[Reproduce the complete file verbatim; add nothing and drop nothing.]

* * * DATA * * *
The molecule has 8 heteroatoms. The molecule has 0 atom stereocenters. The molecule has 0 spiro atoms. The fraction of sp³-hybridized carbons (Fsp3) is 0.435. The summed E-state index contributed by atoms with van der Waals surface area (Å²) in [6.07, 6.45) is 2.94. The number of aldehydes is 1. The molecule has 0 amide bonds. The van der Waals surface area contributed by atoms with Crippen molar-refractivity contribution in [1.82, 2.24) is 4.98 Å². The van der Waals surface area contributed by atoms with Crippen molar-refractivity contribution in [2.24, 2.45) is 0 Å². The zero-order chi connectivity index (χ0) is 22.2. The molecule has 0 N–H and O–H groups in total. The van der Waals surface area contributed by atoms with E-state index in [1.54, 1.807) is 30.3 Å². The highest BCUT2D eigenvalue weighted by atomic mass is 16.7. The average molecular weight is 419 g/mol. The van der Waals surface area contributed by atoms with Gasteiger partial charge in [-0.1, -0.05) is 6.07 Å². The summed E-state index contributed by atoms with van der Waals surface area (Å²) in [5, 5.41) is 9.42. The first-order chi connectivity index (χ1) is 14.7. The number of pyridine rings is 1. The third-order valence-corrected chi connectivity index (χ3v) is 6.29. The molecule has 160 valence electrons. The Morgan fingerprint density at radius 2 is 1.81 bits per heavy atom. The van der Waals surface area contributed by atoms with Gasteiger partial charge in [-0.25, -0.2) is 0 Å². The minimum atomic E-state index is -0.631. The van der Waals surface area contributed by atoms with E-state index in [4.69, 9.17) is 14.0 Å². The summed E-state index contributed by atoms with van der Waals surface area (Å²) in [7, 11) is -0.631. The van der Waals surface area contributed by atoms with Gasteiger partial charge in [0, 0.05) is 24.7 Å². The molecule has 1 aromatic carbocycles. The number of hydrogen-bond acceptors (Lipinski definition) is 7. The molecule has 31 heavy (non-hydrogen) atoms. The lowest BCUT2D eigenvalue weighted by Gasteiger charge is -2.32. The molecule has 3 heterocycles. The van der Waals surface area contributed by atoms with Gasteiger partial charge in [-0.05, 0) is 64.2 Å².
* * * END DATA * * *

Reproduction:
The molecule has 8 heteroatoms. The molecule has 0 atom stereocenters. The molecule has 0 spiro atoms. The fraction of sp³-hybridized carbons (Fsp3) is 0.435. The summed E-state index contributed by atoms with van der Waals surface area (Å²) in [6.07, 6.45) is 2.94. The number of aldehydes is 1. The molecule has 0 amide bonds. The van der Waals surface area contributed by atoms with Crippen molar-refractivity contribution in [1.82, 2.24) is 4.98 Å². The van der Waals surface area contributed by atoms with Crippen molar-refractivity contribution in [2.24, 2.45) is 0 Å². The zero-order chi connectivity index (χ0) is 22.2. The molecule has 0 N–H and O–H groups in total. The van der Waals surface area contributed by atoms with E-state index in [1.54, 1.807) is 30.3 Å². The highest BCUT2D eigenvalue weighted by atomic mass is 16.7. The average molecular weight is 419 g/mol. The van der Waals surface area contributed by atoms with Gasteiger partial charge in [-0.1, -0.05) is 6.07 Å². The summed E-state index contributed by atoms with van der Waals surface area (Å²) in [5, 5.41) is 9.42. The first-order chi connectivity index (χ1) is 14.7. The number of pyridine rings is 1. The third-order valence-corrected chi connectivity index (χ3v) is 6.29. The molecule has 160 valence electrons. The Morgan fingerprint density at radius 2 is 1.81 bits per heavy atom. The van der Waals surface area contributed by atoms with Gasteiger partial charge in [-0.25, -0.2) is 0 Å². The minimum atomic E-state index is -0.631. The van der Waals surface area contributed by atoms with E-state index in [4.69, 9.17) is 14.0 Å². The summed E-state index contributed by atoms with van der Waals surface area (Å²) in [7, 11) is -0.631. The van der Waals surface area contributed by atoms with Gasteiger partial charge in [0, 0.05) is 24.7 Å². The molecule has 1 aromatic carbocycles. The number of hydrogen-bond acceptors (Lipinski definition) is 7. The molecule has 31 heavy (non-hydrogen) atoms. The lowest BCUT2D eigenvalue weighted by Gasteiger charge is -2.32. The molecule has 3 heterocycles. The van der Waals surface area contributed by atoms with Gasteiger partial charge in [-0.05, 0) is 64.2 Å².